Children's cartoons & TV depicting GLBT life on the rise

by Kimberly Pennington, National Correspondent |
Legend of Korra/Facebook

HOLLYWOOD (Christian Examiner) -- Parents who once thought of cartoons as a harmless form of children's entertainment are rethinking that view as the number of children's cartoons positively portraying the GLBT lifestyle is on the rise and so are the avenues through which such programming reaches children.

Focus on the Family media watcher and issues analyst Jeff Johnston told LifeSiteNews there are many gay and transgender characters and stories in children's programs with more on the way.

Johnston said children's programming reflects what is already in the culture and - in light of the Supreme Court decision declaring a "constitutional right" to same-sex marriage and extensive press coverage of Bruce Jenner and transgenderism - guarantees that "we'll only see more and more of this."

The Legend of Korra/Facebook

Some are pushing for more.

In a December 2014 Vanity Fair article, writer Joanna Robinson applauded Nickelodeon's series finale to The Legend of Korra in which the show's two heroines, who each dated men earlier in the series, were shown holding hands and dissolving into a mist in the final scene explicitly giving viewers the idea of a lesbian love interest.

"When it comes to children's entertainment, that envelope still needs pushing," Robinson wrote. "After-the-fact concessions like Dumbledore was gay, or Ren and Stimpy were gay, have limited value. Adventure Time certainly makes an effort, and two female lovers from the Japanese show Sailor Moon, who were changed to 'cousins' in the Americanized version, are finally coming out of the closet. But American kids' shows have a long way to go before L.G.B.T. story lines are considered a matter of course. And none of those examples above quite match Korra and Asami's climactic spirit portal moment." 

Free from censors, Internet shows continue pushing boundaries

Robinson claimed Nickelodian changed children's television programming forever with The Legend of Korra and was subversive in doing so by moving the program from television to the internet -- freeing it of censorship concerns.

The Adventure Time program to which Robinson referred features the bisexual character of Marcelline the Vampire Queen and is one of three Cartoon Network programs positively portraying GLBT lifestyles. The other two are Clarence which has a main character with two moms and Steven Universe in which three alien "gem" mothers, two of whom are romantically involved, together raise a half-boy, half-alien "gem" named Steven.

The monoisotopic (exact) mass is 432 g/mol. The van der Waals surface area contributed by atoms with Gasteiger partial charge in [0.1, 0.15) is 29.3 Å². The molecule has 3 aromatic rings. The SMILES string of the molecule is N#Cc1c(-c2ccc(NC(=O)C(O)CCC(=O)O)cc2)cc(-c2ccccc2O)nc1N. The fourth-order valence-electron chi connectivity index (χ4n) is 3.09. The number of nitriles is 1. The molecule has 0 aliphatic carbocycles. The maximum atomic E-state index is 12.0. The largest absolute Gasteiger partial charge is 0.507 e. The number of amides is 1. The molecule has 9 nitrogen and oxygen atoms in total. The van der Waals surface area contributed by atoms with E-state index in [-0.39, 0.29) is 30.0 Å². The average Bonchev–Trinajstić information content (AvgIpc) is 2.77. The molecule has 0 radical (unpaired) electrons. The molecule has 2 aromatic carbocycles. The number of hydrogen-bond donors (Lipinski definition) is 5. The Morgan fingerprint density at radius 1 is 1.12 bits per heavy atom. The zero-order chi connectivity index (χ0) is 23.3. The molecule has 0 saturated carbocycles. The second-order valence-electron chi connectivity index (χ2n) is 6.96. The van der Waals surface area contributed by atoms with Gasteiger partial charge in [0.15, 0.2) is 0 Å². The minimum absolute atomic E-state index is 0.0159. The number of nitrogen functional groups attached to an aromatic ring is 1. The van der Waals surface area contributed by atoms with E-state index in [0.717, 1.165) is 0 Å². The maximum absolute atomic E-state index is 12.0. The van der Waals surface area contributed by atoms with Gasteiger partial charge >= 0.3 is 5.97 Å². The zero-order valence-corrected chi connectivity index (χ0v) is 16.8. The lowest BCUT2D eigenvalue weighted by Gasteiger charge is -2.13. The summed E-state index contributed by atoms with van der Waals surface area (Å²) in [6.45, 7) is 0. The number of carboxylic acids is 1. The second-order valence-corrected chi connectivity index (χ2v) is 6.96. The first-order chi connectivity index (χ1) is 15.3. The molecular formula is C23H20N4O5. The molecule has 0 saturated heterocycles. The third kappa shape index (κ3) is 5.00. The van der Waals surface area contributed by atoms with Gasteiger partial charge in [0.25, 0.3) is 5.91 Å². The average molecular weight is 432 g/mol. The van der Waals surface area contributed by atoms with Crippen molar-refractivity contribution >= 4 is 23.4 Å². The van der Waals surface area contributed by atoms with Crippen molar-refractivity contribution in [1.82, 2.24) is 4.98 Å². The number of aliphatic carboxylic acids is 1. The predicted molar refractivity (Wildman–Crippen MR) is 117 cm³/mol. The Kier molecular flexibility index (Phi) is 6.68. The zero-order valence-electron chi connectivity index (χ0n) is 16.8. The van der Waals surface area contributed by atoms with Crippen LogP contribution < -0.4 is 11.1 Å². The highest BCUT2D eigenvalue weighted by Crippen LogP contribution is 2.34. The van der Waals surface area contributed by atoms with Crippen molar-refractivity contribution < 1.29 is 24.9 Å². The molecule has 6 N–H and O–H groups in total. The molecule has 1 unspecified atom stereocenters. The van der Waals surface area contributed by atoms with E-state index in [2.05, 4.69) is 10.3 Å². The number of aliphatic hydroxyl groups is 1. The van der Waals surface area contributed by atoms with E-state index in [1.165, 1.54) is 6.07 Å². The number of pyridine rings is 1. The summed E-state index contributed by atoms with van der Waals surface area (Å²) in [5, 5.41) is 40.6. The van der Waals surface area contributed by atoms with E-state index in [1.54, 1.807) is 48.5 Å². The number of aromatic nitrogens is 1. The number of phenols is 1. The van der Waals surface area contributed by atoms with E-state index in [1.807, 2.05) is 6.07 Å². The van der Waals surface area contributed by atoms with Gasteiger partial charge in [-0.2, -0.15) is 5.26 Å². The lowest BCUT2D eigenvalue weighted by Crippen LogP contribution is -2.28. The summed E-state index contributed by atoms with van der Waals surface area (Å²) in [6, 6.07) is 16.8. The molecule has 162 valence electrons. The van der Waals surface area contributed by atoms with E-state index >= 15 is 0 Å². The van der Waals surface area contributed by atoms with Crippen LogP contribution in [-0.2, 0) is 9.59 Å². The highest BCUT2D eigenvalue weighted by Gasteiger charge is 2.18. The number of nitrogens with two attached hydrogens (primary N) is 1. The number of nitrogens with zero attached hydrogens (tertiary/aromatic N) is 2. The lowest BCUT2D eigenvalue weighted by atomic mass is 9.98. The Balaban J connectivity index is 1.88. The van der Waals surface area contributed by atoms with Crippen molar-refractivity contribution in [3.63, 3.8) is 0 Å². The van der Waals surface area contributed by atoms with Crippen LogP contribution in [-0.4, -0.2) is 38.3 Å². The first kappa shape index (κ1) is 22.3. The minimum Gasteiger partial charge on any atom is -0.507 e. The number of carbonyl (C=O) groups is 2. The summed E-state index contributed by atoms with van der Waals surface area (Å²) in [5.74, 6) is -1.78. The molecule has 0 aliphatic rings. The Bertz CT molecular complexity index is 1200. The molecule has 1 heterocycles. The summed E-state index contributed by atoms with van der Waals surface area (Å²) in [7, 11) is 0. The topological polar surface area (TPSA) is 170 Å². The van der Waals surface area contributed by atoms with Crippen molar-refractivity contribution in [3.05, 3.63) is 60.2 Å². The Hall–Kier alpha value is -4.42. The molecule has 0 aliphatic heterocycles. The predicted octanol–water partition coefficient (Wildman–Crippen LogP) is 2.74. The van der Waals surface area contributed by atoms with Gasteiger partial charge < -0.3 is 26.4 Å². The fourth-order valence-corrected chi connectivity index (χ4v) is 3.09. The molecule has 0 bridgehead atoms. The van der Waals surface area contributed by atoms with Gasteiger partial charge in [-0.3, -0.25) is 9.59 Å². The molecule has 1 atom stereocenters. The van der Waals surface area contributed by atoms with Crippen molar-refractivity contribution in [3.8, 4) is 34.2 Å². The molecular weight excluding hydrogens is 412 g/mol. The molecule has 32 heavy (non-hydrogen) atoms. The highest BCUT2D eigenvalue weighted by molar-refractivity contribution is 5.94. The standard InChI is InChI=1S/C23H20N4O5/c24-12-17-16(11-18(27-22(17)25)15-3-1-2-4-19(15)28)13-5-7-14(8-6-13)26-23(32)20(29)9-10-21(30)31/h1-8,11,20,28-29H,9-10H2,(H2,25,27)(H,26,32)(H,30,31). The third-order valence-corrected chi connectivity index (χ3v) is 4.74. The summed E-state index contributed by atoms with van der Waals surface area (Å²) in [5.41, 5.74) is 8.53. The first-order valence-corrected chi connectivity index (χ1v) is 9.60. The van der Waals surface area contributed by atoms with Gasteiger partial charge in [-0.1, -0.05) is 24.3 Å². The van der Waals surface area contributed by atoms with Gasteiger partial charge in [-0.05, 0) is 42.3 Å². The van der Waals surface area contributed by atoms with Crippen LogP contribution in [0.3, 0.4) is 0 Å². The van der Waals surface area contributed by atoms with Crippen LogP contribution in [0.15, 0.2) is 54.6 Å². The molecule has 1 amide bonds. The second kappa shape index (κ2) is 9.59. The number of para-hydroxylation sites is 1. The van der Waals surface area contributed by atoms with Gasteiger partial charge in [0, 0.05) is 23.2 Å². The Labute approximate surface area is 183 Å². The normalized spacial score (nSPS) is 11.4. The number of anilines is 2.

Other recent examples of GLBT lifestyles in children's programming include Disney Channel's Good Luck Charlie series finale which showed a lesbian couple bringing their child to a play date, and Australia's SheZow in which a 12-year-old boy makes use of a "power ring" to turn himself into a girl.

The media watch organization Parents Television Council issued a special report in 2011 claiming viewing of cartoons is not as innocent as it seems. The report says animation is inherently risky to children and teens because of its ability to trivialize and bring humor to adult themes "and contribute to an atmosphere in which children view these depictions as normative and acceptable." PTC's report also noted children and teens increasingly receive video entertainment through avenues other than traditional television.

More children have mobile devices 

Greg Nichols of California Sunday Magazine said in his article, "Hooked: Why Amazon and Netflix want your kids," on-demand streaming networks are investing large amounts of money into children's content because so many children have access to mobile devices. Citing 2013 studies by Common Sense Media and the American Pediatric Association, Nichols said 75 percent of American children ages 8 and younger have access to a "smart" mobile device and the average 8-year-old spends eight hours a day, or 56 hours per week, using electronic devices such as laptops, tablets, and smartphones.

Johnston, who once struggled with same-sex attraction and sex addiction, told LifeSiteNews, "Television shows, books, and movies with sexually-confusing messages . . . introduce children to falsehoods and immorality, and they create confusion and insecurity."

Calgary-based family counselor Wayne Ottenbriet, also a board member of the Canadian Association of Catholic Psychotherapists said people of all ages, including adults, should use caution with every form of media including books. The father of nine daughters recommends using all types of media sparingly for a healthy lifestyle and being more intentional about open discussions with children regarding media messages.

Johnston advocates use of Focus on the Family's where parents can find reviews of books, movies, and television programs. He said Focus on the Family also has material to help parents discuss with their children homosexuality, transgender issues, and gender-confusing messages from school. "We don't want parents to be fearful and scared. We want them to be equipped and prepared," he said.

The LifeSiteNews report also listed Decent Films, ScreenIt, and Parent Previews as other resources to help parents monitor program content.